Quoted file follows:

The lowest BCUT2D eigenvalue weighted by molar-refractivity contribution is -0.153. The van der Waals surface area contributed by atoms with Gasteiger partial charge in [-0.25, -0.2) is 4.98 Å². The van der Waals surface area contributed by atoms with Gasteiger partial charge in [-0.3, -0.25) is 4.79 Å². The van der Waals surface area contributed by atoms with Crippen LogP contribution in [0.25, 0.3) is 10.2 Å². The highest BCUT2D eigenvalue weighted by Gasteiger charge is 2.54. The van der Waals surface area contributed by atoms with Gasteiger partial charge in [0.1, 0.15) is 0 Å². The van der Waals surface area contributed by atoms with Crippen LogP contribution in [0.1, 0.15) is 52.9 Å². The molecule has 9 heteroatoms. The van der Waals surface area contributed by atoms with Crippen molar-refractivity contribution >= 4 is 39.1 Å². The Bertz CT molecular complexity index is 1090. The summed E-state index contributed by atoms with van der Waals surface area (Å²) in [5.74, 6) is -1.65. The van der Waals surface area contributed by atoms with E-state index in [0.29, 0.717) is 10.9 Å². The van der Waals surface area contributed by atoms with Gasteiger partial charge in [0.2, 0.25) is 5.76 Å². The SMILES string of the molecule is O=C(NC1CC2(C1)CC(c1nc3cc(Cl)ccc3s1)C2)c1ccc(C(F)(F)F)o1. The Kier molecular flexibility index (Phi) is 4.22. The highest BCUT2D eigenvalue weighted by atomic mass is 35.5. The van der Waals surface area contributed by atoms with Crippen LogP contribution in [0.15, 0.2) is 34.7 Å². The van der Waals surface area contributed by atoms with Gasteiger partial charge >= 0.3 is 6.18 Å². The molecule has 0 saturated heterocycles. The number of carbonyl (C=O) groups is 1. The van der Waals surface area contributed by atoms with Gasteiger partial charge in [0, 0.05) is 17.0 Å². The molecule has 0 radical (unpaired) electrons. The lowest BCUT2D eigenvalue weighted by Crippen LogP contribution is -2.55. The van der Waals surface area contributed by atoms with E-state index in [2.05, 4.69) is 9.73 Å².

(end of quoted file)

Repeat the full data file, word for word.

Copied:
The lowest BCUT2D eigenvalue weighted by molar-refractivity contribution is -0.153. The van der Waals surface area contributed by atoms with Gasteiger partial charge in [-0.25, -0.2) is 4.98 Å². The van der Waals surface area contributed by atoms with Gasteiger partial charge in [-0.3, -0.25) is 4.79 Å². The van der Waals surface area contributed by atoms with Crippen LogP contribution in [0.25, 0.3) is 10.2 Å². The highest BCUT2D eigenvalue weighted by Gasteiger charge is 2.54. The van der Waals surface area contributed by atoms with Gasteiger partial charge in [0.1, 0.15) is 0 Å². The van der Waals surface area contributed by atoms with Crippen LogP contribution in [0.1, 0.15) is 52.9 Å². The molecule has 9 heteroatoms. The van der Waals surface area contributed by atoms with Crippen molar-refractivity contribution >= 4 is 39.1 Å². The Bertz CT molecular complexity index is 1090. The summed E-state index contributed by atoms with van der Waals surface area (Å²) in [5.74, 6) is -1.65. The van der Waals surface area contributed by atoms with E-state index in [0.29, 0.717) is 10.9 Å². The van der Waals surface area contributed by atoms with Gasteiger partial charge in [0.2, 0.25) is 5.76 Å². The SMILES string of the molecule is O=C(NC1CC2(C1)CC(c1nc3cc(Cl)ccc3s1)C2)c1ccc(C(F)(F)F)o1. The Kier molecular flexibility index (Phi) is 4.22. The highest BCUT2D eigenvalue weighted by atomic mass is 35.5. The van der Waals surface area contributed by atoms with Crippen LogP contribution in [0.15, 0.2) is 34.7 Å². The van der Waals surface area contributed by atoms with Gasteiger partial charge >= 0.3 is 6.18 Å². The molecule has 0 saturated heterocycles. The number of carbonyl (C=O) groups is 1. The van der Waals surface area contributed by atoms with Gasteiger partial charge in [0, 0.05) is 17.0 Å². The molecule has 0 radical (unpaired) electrons. The lowest BCUT2D eigenvalue weighted by Crippen LogP contribution is -2.55. The van der Waals surface area contributed by atoms with E-state index in [2.05, 4.69) is 9.73 Å².